Chicago officials urge protesters to be ‘peaceful’ as video showing police …

25 Nov 2015 | Author: | No comments yet »

Chicago policeman charged with murder in shooting black teen 16 times, video released.

In this Oct. 20, 2014 frame from dash-cam video provided by the Chicago Police Department, Laquan McDonald, right, walks down the street moments before being shot by officer Jason Van Dyke in Chicago. (Source: AP) A white Chicago police officer who shot a black teenager 16 times last year was charged with first-degree murder Tuesday, hours before the city released a video of the killing that many people fear could spark unrest. City officials and community leaders have been bracing for the release of the dash-cam video, fearing the kind of unrest that occurred in cities such as Baltimore and Ferguson, Missouri, after young black men were slain by police or died in police custody. Crowds stopped traffic in downtown Chicago in the hours after the video showing 17-year-old Laquan McDonald being shot dead was made public on judge’s orders. Laquan is seen striding down the middle of a two-way street and appears to be carrying a knife when the dashboard camera of a police patrol vehicle records the moment that two officers point handguns at him.

Fresco Steez of the Black Youth Project 100 later asked reporters to be cognizant of protesters’ “raw” feelings. “Tonight, what we’re having is another instance of a killing, a public lynching of another young black man so we’re asking you to give us some space to process our feeling around that. … Their feelings might be raw,” Steez said. He turns briefly toward one of the officers and is then shot, the impact of the first bullet apparently spinning him around before he collapses on the street. As the sound of sirens filled the air, police were met with shouts of “16 shots” — the number of times an officer fired at Laquan McDonald in October 2014 — and demonstrators taking selfies. Others shouted, “Don’t ask me about a riot when people are dying.” The demonstrators, numbering about 150, were accompanied into the South Loop by a police escort on bicycles and in squad cars. Reporters were directed to download the video from a password-protected website, but the site was apparently overwhelmed with requests, and the footage could not immediately be obtained by The Associated Press.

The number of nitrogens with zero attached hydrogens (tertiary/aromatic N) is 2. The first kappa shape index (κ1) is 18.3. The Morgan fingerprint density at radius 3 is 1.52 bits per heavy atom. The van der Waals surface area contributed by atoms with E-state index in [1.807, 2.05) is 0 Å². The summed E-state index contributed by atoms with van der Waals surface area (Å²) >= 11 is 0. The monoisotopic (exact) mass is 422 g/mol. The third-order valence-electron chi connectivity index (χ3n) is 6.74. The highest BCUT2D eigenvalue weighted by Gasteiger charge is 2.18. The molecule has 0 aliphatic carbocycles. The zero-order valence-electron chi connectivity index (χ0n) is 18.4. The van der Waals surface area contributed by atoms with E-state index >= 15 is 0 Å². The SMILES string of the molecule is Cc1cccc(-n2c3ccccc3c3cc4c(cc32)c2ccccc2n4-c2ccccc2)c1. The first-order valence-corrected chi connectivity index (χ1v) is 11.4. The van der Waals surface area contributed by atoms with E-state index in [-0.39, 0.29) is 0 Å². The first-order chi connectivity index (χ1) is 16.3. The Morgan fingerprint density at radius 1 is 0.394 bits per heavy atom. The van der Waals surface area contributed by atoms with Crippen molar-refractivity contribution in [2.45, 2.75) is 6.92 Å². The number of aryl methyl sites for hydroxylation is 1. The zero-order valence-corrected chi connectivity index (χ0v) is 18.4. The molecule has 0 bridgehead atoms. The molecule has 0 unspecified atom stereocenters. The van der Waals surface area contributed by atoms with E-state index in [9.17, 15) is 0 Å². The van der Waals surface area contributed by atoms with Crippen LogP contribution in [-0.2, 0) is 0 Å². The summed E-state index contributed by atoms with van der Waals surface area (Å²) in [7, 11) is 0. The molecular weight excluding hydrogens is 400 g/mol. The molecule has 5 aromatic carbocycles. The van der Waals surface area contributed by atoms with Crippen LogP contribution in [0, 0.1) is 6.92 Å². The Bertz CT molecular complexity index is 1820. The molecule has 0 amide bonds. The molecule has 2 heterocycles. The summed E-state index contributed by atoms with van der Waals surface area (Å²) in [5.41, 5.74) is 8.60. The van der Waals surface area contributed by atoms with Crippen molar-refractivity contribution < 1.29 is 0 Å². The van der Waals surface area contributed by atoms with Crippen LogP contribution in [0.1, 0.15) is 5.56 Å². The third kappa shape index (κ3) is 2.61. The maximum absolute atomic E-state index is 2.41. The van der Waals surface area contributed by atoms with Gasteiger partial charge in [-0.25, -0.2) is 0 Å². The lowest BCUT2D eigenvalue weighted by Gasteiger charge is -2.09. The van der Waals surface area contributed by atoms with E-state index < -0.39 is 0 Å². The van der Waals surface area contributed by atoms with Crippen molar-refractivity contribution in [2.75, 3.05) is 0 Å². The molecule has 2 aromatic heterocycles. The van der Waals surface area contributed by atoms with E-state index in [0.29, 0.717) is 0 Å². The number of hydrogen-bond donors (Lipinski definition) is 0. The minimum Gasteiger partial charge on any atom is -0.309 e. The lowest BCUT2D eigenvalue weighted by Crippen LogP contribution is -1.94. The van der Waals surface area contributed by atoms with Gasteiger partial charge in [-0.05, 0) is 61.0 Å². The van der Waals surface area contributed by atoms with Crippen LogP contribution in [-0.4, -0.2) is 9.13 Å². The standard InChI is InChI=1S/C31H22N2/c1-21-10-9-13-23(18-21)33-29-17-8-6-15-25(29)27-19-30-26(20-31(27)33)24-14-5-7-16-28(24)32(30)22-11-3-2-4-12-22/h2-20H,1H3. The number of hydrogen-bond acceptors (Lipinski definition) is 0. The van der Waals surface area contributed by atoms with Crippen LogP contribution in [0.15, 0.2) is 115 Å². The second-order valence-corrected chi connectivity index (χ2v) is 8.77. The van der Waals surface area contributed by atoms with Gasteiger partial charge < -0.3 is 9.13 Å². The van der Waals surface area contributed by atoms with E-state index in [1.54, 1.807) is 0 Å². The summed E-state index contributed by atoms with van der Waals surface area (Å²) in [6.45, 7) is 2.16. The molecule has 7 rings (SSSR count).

On Tuesday night activists took up the chant “16 shots” as they formed a human circle at a busy intersection in Chicago. “Right now black people are angry! Earlier Tuesday, parents and guardians of students in Chicago Public Schools received an email from Janice Jackson, the district’s chief education officer, alerting them of the video’s release. “This footage is sure to raise many emotions among our children, and we want you to know that CPS will do everything possible to meet their needs,” Jackson wrote. By 9.30pm there had been no serious escalation, but tensions rose during brief moments of pushing between police officers and protesters, several of whom were detained. She said cases involving police officers present “highly complex” legal issues and she would rather take the time to get it right than “rush to judgment.” “It is graphic.